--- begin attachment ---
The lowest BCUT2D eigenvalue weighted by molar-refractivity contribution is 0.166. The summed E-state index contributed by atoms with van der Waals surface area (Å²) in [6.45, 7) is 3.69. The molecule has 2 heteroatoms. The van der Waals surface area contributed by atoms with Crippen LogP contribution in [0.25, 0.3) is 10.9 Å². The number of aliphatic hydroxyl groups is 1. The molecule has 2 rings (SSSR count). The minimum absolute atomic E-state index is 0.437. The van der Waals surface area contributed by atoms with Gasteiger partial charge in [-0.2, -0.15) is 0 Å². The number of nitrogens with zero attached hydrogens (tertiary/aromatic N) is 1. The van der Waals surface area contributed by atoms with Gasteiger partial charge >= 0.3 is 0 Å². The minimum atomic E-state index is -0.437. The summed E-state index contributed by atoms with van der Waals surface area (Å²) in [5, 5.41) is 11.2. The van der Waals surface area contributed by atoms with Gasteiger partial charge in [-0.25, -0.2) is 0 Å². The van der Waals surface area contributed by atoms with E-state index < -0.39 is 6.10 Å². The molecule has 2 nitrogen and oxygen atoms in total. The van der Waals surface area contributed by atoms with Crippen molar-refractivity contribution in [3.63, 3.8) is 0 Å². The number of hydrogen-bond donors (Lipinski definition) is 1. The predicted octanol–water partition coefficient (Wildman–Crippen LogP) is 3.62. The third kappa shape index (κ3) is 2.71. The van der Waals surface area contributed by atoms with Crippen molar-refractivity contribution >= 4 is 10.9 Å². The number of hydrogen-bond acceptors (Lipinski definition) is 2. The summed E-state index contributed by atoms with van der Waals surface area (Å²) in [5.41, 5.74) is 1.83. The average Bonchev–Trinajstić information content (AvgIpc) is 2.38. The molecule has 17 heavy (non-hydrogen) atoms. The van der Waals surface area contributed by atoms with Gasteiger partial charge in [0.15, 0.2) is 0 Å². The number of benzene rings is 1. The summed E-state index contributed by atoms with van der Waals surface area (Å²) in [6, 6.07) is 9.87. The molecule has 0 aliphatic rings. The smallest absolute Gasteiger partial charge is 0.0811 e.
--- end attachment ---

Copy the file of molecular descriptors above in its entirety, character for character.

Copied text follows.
The lowest BCUT2D eigenvalue weighted by molar-refractivity contribution is 0.166. The summed E-state index contributed by atoms with van der Waals surface area (Å²) in [6.45, 7) is 3.69. The molecule has 2 heteroatoms. The van der Waals surface area contributed by atoms with Crippen LogP contribution in [0.25, 0.3) is 10.9 Å². The number of aliphatic hydroxyl groups is 1. The molecule has 2 rings (SSSR count). The minimum absolute atomic E-state index is 0.437. The van der Waals surface area contributed by atoms with Gasteiger partial charge in [-0.2, -0.15) is 0 Å². The number of nitrogens with zero attached hydrogens (tertiary/aromatic N) is 1. The van der Waals surface area contributed by atoms with Gasteiger partial charge >= 0.3 is 0 Å². The minimum atomic E-state index is -0.437. The summed E-state index contributed by atoms with van der Waals surface area (Å²) in [5, 5.41) is 11.2. The van der Waals surface area contributed by atoms with Gasteiger partial charge in [-0.25, -0.2) is 0 Å². The van der Waals surface area contributed by atoms with E-state index < -0.39 is 6.10 Å². The molecule has 2 nitrogen and oxygen atoms in total. The van der Waals surface area contributed by atoms with Crippen molar-refractivity contribution in [3.63, 3.8) is 0 Å². The number of hydrogen-bond donors (Lipinski definition) is 1. The predicted octanol–water partition coefficient (Wildman–Crippen LogP) is 3.62. The third kappa shape index (κ3) is 2.71. The van der Waals surface area contributed by atoms with Crippen molar-refractivity contribution >= 4 is 10.9 Å². The number of hydrogen-bond acceptors (Lipinski definition) is 2. The summed E-state index contributed by atoms with van der Waals surface area (Å²) in [5.41, 5.74) is 1.83. The average Bonchev–Trinajstić information content (AvgIpc) is 2.38. The molecule has 17 heavy (non-hydrogen) atoms. The van der Waals surface area contributed by atoms with Gasteiger partial charge in [0.15, 0.2) is 0 Å². The number of benzene rings is 1. The summed E-state index contributed by atoms with van der Waals surface area (Å²) in [6, 6.07) is 9.87. The molecule has 0 aliphatic rings. The smallest absolute Gasteiger partial charge is 0.0811 e.